Smart But Not Secure
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As the latest edition to MS' flagship productivity suite, Office XP, Smart Tags ostensibly facilitate the next level of business automation.
According to Microsoft VP Steve Sinofsky, Smart Tags will allow for a kind of multi-dimensional version of a hyperlink to be inserted into data files. Seemingly you could, for example, Smart Tag a company name to associate it with a stock ticker, and regular, live updates of its stock price. When you're working with a Smart Tagged item you'd be presented with a number of associations or automatically carried out actions in short, innovative hyperlinks that can branch off in many different directions.
For reasons of security Smart Tags won't contain executable code but because they're dependent on that code to run, the tags will include a 'downloadURL' to click on in order to collect the relevant code.
Numerous security breaches have already occurred through the mechanisms of code being included in e-mails - Smart Tags are no different in this regard. If untold numbers of seemingly well-informed people can be induced to click on an executable with the "I love you" virus as a payload, then they'd just as surely click on an endearing URL. In the case of Smart Tags (which can be made to look far more interesting and inviting) the work of viral programmers could extend into new and hazardous new arenas.
A whole plethora of potential e-commerce applications may just add additional privacy concerns to the mix. These stylish tags could provide an avenue for viral marketers and other, more crooked, types to gather personal data about users and their contacts. Code could just as easily be induced to spread virally via address books in a similar fashion to the techniques employed by a number of todays viruses.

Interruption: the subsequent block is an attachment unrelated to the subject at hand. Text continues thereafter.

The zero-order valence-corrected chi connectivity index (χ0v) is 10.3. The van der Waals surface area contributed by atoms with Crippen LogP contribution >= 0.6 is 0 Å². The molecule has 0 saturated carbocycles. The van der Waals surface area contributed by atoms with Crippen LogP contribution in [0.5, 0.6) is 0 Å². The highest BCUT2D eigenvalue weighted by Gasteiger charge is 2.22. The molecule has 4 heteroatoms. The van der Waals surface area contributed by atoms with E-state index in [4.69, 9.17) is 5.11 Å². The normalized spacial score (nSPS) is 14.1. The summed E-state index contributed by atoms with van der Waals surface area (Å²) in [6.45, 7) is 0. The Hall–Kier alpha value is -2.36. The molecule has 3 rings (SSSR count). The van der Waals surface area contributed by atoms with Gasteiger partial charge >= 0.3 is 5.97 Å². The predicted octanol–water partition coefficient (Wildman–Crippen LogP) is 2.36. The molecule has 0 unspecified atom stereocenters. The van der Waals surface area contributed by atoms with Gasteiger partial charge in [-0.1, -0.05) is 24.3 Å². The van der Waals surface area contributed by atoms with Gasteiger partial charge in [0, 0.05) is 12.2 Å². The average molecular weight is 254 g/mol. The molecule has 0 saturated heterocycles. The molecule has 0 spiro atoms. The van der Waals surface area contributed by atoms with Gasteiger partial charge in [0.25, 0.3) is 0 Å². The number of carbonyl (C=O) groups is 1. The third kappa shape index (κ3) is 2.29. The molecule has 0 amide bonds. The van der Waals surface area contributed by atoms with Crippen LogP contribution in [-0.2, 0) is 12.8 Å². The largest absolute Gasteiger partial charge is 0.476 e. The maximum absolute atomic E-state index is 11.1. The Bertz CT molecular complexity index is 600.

By blocking over 39 different file types by default and by relying on differences between trusted and untrusted, signed and unsigned apps Office XP Outlook hopes to overcome these and other security problems. Nonetheless even a signed and trusted document could contain a link to a very devious external file.
Despite Microsoft's continued efforts at honing out security holes in their software the responsibility still lies heavy on the shoulders of users, administrators, business partners, and suppliers alike to ensure that unsolicited code doesn't enter through the corporate back door. Given the tasty target that Microsoft apps have made for generations of hackers and crackers the fun is far from over.